Should people with IBS steer clear of these types of prebiotics?

IBS is one of the main things I see in my clinic and there are different severities. Most of my patients can tolerate small amounts of prebiotics, like inulin, and I encourage them to include prebiotics in their diet because we know they have a health benefit.

If someone’s got really bad IBS I will put them on this short-term diet called a low-FODMAP diet in which we cut out all the prebiotics that feed the bacteria so the bacteria can have some chill time. That means they’re not fermenting away and producing gas, which when you’ve got a sensitive gut lining that can really aggravate the gut symptoms. It’s not a healthy diet, and if you’re on it too long some of your beneficial bacteria will decrease as well, so we do it for a maximum of eight weeks and then slowly and systematically reintroduce these foods.

For those with IBS or a sensitive gut it’s really about training your gut, so I would get them to stick to 50g of the prebiotic yogurt a day for the first two weeks and then move up to 100g. You don’t want your bacteria to binge and produce a load of gas, so it’s important to introduce small amounts at first so they learn to metabolise that.

What does it mean to have a healthy gut?

That’s the million-dollar question! We are just starting to uncover how important the gut is, and therefore what good gut health really means. I guess what gut health looks like is really smooth digestion – not having any gut symptoms – but it also goes way beyond that.

If you don’t have a good gut lining you can’t digest your food effectively. Then there’s the immune system element: 70% of our immune cells live in the gut. People who have good gut health also have strong immune systems.

The third element is to do with the trillions of bacteria that live along that digestive tract. It’s these bacteria that we’re still learning about, and they are changing our perception of what it means to be human. There are a lot of functions that we thought the human body itself was responsible for, such as producing certain hormones and vitamins, but it turns out these functions are actually performed by bacteria. These bacteria have also been linked to the prevention of heart disease, mental health issues, obesity, liver disease and kidney disease. In this way, it seems that the gut bacteria are central to our overall health and happiness.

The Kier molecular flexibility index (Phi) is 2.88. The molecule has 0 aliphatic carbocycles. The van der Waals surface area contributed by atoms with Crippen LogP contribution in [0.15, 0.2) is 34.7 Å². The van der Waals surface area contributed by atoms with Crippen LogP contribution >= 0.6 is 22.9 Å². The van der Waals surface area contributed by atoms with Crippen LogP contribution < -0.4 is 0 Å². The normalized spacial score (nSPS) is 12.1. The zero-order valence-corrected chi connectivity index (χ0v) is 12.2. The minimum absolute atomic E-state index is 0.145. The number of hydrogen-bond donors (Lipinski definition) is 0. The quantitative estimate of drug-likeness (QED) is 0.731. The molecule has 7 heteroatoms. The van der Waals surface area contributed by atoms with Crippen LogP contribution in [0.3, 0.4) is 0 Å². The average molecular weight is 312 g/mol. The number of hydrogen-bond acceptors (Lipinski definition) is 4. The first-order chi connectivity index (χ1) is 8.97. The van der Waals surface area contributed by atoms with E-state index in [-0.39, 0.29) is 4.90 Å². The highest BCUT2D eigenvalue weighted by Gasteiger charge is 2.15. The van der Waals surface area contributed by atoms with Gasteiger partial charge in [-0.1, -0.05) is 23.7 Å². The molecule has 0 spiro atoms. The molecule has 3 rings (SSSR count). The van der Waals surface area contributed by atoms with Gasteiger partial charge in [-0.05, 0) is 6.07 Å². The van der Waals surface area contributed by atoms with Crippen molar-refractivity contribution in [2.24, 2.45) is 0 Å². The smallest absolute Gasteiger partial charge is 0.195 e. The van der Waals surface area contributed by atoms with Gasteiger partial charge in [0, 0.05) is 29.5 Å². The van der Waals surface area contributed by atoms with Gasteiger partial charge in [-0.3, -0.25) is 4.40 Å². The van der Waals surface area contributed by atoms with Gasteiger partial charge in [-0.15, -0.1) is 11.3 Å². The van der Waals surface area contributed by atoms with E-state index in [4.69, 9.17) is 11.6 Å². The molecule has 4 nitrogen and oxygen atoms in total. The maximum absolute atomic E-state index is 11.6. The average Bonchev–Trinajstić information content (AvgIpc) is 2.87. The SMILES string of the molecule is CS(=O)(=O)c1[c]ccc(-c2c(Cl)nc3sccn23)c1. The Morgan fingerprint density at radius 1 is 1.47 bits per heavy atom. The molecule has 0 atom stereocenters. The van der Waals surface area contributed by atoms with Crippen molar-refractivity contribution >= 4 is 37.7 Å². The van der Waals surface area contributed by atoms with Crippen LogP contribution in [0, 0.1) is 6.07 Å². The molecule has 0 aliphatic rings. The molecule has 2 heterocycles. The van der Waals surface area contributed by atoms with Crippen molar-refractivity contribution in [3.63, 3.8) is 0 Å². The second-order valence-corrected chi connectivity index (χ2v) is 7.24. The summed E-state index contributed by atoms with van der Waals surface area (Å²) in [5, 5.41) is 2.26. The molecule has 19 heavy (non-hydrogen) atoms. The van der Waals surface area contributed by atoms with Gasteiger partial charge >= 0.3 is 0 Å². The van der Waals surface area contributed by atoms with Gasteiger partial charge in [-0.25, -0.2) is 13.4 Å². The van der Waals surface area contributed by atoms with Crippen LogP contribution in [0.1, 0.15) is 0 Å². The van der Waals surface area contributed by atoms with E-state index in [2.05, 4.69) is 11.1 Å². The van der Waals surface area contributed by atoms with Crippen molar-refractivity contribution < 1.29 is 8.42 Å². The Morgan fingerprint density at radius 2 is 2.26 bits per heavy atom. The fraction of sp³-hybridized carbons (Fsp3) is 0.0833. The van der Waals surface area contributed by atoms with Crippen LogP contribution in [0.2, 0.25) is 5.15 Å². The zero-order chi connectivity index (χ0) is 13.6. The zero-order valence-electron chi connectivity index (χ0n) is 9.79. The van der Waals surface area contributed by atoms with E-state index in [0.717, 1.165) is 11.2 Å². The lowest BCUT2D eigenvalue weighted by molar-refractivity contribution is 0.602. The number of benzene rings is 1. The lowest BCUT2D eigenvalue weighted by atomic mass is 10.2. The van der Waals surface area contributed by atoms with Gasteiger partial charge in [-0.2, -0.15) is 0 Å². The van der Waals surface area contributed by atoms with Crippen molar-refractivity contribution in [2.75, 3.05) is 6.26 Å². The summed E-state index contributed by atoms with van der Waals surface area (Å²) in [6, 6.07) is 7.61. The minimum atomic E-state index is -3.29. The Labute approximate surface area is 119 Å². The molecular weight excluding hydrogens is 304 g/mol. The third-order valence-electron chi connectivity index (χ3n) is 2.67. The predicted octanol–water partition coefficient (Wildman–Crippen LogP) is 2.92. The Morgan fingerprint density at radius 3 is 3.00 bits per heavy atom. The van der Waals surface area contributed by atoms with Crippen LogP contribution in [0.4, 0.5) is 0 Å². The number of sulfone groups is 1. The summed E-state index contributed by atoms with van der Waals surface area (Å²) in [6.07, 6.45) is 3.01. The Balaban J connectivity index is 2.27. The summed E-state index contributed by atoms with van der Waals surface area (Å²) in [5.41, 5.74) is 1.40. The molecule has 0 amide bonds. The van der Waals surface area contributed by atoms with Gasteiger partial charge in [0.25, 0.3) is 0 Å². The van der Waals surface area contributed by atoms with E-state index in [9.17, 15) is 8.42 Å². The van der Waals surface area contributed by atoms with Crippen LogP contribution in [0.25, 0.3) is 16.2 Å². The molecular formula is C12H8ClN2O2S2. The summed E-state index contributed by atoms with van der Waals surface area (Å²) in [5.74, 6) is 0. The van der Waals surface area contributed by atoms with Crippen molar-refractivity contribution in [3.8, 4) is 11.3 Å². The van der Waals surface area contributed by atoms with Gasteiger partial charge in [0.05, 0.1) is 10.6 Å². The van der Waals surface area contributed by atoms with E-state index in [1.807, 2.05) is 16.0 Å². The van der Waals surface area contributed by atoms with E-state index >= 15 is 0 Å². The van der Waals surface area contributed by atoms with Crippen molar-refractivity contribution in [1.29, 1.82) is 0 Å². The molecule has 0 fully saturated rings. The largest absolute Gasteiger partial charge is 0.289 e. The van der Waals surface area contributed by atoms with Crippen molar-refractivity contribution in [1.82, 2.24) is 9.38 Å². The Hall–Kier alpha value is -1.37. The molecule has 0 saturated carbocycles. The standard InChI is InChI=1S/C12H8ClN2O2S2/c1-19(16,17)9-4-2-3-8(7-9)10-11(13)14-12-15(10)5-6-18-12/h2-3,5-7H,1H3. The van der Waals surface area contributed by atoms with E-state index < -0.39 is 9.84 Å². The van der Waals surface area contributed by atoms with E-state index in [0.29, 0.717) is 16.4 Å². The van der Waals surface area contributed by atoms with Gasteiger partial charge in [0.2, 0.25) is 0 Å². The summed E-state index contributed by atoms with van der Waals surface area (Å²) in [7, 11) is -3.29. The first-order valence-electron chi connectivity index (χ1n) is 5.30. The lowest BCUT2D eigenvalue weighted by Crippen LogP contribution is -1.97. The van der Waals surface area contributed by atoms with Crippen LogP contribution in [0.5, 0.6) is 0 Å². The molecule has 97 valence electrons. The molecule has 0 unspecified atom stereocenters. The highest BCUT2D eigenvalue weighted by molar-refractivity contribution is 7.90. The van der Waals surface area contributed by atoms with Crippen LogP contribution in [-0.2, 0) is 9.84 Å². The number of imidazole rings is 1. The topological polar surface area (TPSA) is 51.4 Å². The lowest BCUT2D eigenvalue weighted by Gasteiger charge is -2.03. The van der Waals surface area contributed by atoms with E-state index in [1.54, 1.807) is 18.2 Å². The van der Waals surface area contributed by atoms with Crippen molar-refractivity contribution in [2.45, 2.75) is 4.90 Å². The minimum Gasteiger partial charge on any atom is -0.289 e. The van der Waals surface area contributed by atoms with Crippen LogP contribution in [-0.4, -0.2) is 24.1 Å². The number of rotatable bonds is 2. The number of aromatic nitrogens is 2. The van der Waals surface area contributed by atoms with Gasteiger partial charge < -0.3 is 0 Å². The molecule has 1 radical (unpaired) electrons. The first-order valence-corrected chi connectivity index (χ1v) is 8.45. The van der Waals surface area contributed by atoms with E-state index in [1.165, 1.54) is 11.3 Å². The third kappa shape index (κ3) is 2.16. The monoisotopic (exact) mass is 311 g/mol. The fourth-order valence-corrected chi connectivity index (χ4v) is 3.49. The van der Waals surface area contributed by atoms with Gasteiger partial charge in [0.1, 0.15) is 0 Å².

How do you know if your gut is not in good health?

This is the question I get asked the most, and sadly there’s no simple tool to assess gut health yet, as the gut is so complex and our understanding of it is still in its infancy.

When I was writing my book, I reviewed the research and pulled together this 10-question assessment which helps people grade their gut health from 0-20. It also gets people thinking about all the different factors that can have an impact on gut health.

Once a person has got their initial score they can then begin to change some aspects of their life and see if their score improves. It helps people quantify gut health and gives them a tangible outcome to aim for.

Do you have any tips for improving your gut health in other ways?

It’s really important that people appreciate that gut health is not just about diet, because you can have the most perfect diet but if you’re not sleeping, you’re stressed and you’re not moving your body, then you’re not going to have great gut health.

Getting seven to nine hours of sleep a night helps, as does five or ten minutes of breathing or mindfulness exercises per day.. Exercise is important – it doesn’t need to be going to the gym, but just going for a brisk walk for at least 30 minutes can improve the health of your gut bacteria.

The key concept for me is that gut health is obtainable. You don’t need to buy crazy expensive supplements and be on a restrictive diet – it’s more about what you’re including than what you’re excluding.

Camilla Artault
Camilla Artault

Camilla Artault is a writer and keen runner. She has covered women’s running gear – testing leggings, jackets, bras, tops and shorts – for Coach since 2018, as well as interviewing experts and writing about a range of health and lifestyle topics.